Do Your Research

author - Mary Frances Cavallaro cropped 2Every author and writer to some extent give a “tip of the hat” to other works or authors that have inspired them. Even the greats have referenced or paid homage to others. For example, in Ulysses, James Joyce wrote, “After God, Shakespeare created most.” And like many current works, novels, short stories, or any other medium can be traced back to William Shakespeare – mine is no exception.

This may sound cliché, but I am a big fan of Shakespeare. I was never more interested in a class than when I studied Shakespeare. I have read the Complete Pelican Shakespeare Anthology several times. Now, this being said, I am sure it is no shock that my romance novel, More Than Love, is filled with Shakespeare. More Than Love tells the story of Frances “Fanny” Dickens, an inspiring teacher. At Chesterfield College, she meets her professor, Charles Christle, who is eccentric and obsessed with Shakespeare.

In writing my novel, my sheer adoration for Shakespeare was not enough. It was crucial that I did my research and get every quote and reference correct and fact checked. Additionally, since I was using direct quotes from his plays, I needed to make sure I found lines that fit appropriately for each scene. This was time consuming, mainly because there are lines and lines from all of his works that could have fit, but I needed the “right ones.” This work was much needed and mandatory since it was to be published and would be in the public eye. All the research paid off.

book - 3D More Than LoveIf you are writing your own story or novel, make sure you do your research. Even though, in this blog, I heavily used Shakespeare as my example, I also had to do a lot of research on the Victorian era, as More Than Love is a period piece. When writing a period piece, it is imperative to use correct vernacular, describe appropriate attire, and have characters take on the proper mannerisms. Writing is not simply sitting with a journal or at a computer and coming up with a story. You need to research fashion, living situations, society/status, speech, mannerisms and so on. I had to read several books on the fashion and “how to date” in the Victorian era alone.

Should you choose to write and create your own story – especially if it is a period piece – make sure you know the world you’re creating for an audience. Try reading other novels and pieces from the same genre or period to get an idea of what it takes to bring that period to life. Good luck, should you go down this path! You have a lot of work ahead of you.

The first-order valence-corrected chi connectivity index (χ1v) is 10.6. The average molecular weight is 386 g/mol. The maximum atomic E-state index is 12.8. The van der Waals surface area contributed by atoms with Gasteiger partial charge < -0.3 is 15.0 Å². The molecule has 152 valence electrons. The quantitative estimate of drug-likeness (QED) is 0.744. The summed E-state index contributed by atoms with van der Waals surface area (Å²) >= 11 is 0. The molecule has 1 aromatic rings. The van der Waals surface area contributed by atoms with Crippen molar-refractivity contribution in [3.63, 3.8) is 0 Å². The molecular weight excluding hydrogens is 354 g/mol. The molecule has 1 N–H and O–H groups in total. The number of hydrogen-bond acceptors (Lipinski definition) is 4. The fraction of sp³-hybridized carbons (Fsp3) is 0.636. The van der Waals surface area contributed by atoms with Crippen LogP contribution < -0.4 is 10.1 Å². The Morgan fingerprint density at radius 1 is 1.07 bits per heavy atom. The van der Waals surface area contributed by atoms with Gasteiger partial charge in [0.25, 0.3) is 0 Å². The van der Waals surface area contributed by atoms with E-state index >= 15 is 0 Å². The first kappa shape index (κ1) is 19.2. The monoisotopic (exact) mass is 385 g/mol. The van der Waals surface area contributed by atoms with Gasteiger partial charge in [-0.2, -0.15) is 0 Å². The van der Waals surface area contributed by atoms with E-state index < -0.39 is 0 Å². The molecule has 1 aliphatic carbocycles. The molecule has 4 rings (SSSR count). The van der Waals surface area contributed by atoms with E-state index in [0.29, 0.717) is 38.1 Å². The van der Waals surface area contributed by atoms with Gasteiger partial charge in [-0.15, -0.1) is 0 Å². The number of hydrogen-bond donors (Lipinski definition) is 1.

“Well, then, I must be off. ‘Good night, good night! Parting is such sweet sorrow’,” [Professor Christle] recited as he stormed out the door at a fast pace.

I shouted from behind, “Romeo and Juliet, Act II scene ii!”

He was halfway down the hall, but he heard my response and, then, yelled in that muffled voice of his, “Shakespeare!”

-Excerpt Chapter 1

Get your print copy or ebook of More Than Love and my short story “The Tale of Callista Vagare” from the paranormal romance collection Bewitched Love.

~Mary Frances Cavallaro

Get your copy of More Than Love and read “The Tale of Callista Vagare” in Bewitched Love.

Follow me on my Facebook page and my Kellan Publishing author page.

3 Comments Add yours

  1. Reanna Field says:

    I’m an aspiring writer who hasn’t finished any stories, and I preach this tip ALL THE TIME.

    I’m writing a story that required my year’s worth of research on Schizophrenia for a story where a ghost mimicked the symptoms to get away with Possession. Even though I had already researched, I researched Schizophrenia to refresh my memory because my character, Kenji, has it. (Kenji is from the story I’m writing, not the ghost story.)

    The benefit to research is you can answer questions your audience might have which are usually an author’s oversights.

    Like

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